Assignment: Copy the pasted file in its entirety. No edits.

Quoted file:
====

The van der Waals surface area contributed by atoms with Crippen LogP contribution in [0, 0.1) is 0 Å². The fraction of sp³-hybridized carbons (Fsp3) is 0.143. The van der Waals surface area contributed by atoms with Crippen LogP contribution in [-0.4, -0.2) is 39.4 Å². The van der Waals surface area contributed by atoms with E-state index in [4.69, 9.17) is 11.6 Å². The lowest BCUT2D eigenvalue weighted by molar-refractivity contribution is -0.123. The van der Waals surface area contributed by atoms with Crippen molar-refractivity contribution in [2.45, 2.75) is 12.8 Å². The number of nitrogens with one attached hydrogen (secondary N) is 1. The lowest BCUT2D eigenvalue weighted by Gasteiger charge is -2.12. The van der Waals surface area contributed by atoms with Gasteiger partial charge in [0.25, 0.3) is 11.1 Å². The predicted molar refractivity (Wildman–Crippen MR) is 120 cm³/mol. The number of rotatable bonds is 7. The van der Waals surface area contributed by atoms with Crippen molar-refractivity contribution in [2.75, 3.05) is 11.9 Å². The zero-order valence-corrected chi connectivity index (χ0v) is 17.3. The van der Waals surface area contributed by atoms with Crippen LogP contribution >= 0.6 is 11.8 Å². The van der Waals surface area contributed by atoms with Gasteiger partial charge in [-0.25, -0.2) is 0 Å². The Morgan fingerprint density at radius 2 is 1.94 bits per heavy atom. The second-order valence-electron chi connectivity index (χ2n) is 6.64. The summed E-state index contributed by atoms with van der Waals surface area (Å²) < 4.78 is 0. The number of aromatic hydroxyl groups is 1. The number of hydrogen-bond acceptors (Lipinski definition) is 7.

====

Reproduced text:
The van der Waals surface area contributed by atoms with Crippen LogP contribution in [0, 0.1) is 0 Å². The fraction of sp³-hybridized carbons (Fsp3) is 0.143. The van der Waals surface area contributed by atoms with Crippen LogP contribution in [-0.4, -0.2) is 39.4 Å². The van der Waals surface area contributed by atoms with E-state index in [4.69, 9.17) is 11.6 Å². The lowest BCUT2D eigenvalue weighted by molar-refractivity contribution is -0.123. The van der Waals surface area contributed by atoms with Crippen molar-refractivity contribution in [2.45, 2.75) is 12.8 Å². The number of nitrogens with one attached hydrogen (secondary N) is 1. The lowest BCUT2D eigenvalue weighted by Gasteiger charge is -2.12. The van der Waals surface area contributed by atoms with Gasteiger partial charge in [0.25, 0.3) is 11.1 Å². The predicted molar refractivity (Wildman–Crippen MR) is 120 cm³/mol. The number of rotatable bonds is 7. The van der Waals surface area contributed by atoms with Crippen molar-refractivity contribution in [2.75, 3.05) is 11.9 Å². The zero-order valence-corrected chi connectivity index (χ0v) is 17.3. The van der Waals surface area contributed by atoms with Crippen LogP contribution >= 0.6 is 11.8 Å². The van der Waals surface area contributed by atoms with Gasteiger partial charge in [-0.25, -0.2) is 0 Å². The Morgan fingerprint density at radius 2 is 1.94 bits per heavy atom. The second-order valence-electron chi connectivity index (χ2n) is 6.64. The summed E-state index contributed by atoms with van der Waals surface area (Å²) < 4.78 is 0. The number of aromatic hydroxyl groups is 1. The number of hydrogen-bond acceptors (Lipinski definition) is 7.